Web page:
Last fall, the Murphy Institute launched a B.A. in Urban and Community Studies. The program focuses on public policy, the delivery of services, and improving the quality of life for communities and working-class populations. Students in the program use methods and perspectives from sociology, economics, political science, history, and anthropology to analyze the conditions of cities, neighborhoods, and communities within a globalizing economy and culture. Our students have opportunities for experiential and applied learning, including fieldwork and workplace-based projects in New York City — our classroom.
Etinosa Emokpae is one of our students and had a chance this summer to intern at a community-based organization in Harlem that engages residents to address environmental justice/public health issues and find solutions. In this piece, she shares some of her impressions.
I’d like to recount my amazing experience in the Urban Studies Fieldwork seminar, which was co-taught by Professors James Steele and Eve Baron. The seminar allows students to intern at a public agency or community organization that fits their interests. Continue reading Community Organizing with WE ACT
We are excited to welcome incoming Fall 2014 students to The Murphy Institute this week! Below is a reflection from Palma Dellaporta, a PSC member and a registrar at Brooklyn College, who attended the Urban Studies MA orientation last Saturday.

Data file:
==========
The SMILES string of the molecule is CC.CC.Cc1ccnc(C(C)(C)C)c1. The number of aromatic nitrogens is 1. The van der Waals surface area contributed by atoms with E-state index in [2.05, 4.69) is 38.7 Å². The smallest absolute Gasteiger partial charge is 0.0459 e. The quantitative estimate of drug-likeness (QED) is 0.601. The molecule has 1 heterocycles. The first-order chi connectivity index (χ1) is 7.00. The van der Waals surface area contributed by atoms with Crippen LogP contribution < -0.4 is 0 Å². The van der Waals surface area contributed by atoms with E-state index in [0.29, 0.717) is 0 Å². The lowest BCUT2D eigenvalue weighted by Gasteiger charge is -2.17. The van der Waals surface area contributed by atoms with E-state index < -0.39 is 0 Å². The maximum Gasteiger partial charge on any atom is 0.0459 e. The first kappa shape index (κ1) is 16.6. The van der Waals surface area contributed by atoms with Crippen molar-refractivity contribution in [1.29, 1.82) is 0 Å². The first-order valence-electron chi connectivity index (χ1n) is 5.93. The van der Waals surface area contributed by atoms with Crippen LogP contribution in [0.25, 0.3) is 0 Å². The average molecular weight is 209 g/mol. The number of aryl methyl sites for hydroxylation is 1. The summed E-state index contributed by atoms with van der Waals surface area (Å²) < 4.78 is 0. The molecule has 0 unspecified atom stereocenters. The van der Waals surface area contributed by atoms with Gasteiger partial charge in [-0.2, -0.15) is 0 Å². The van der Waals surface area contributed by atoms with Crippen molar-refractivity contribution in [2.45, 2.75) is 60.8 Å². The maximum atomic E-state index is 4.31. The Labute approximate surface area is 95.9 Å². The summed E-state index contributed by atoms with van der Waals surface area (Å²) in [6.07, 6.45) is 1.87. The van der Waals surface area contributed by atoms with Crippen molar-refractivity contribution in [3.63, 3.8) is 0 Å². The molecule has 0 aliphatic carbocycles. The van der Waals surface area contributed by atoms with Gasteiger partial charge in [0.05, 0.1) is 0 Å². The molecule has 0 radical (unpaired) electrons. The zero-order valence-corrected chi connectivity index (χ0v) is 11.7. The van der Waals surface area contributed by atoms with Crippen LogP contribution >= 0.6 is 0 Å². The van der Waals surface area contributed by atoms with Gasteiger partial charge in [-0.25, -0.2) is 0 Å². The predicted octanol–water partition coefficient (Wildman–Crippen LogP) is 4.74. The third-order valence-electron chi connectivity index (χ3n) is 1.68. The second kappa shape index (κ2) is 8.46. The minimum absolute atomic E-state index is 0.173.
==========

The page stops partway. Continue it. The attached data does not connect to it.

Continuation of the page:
[The Urban Studies MA Orientation this past Saturday] was a comprehensive event that not only left me feeling like I had all the information I needed, but truly supported.The most striking aspect of the day was how genuinely interested in the students everyone was. Their interest was not only about our studies, but about our lives, what brought us to the program, and what our expectations were. The encouragement, kindness, wealth of knowledge, and the true welcome made me sure I have found my academic home for the next two years. Additionally, the diversity of my cohort is wonderful. I am energized, anxious to get to work, and looking forward to what this program will bring to my life overall.
Welcome Fall 2014 Students!
This article was originally posted in Quartz.
By Basil Smikle Jr.
Earlier this week, Missouri governor Jay Nixon ended the curfew imposed on the community of Ferguson over the weekend. Residents had been required to be indoors between midnight and 5 am.
It’s not surprising but it’s one of many moves authorities got wrong in their reaction to riots over the shooting death of Michael Brown.
The toxicity of curfews in the St. Louis suburb sparked additional and perhaps retaliatory unrest. The governor’s decision to restrict the movement of Ferguson’s mostly black population exacerbated long-simmering anger toward law enforcement, roiled community leaders, and extended confrontations with residents. Establishing this curfew was only one of many missteps by a clearly overwhelmed police department.
And yet, alarmingly, the tactic itself is gaining acceptance in major American cities.
Continue reading Cities Are Embracing the Worst Idea to Come Out of Ferguson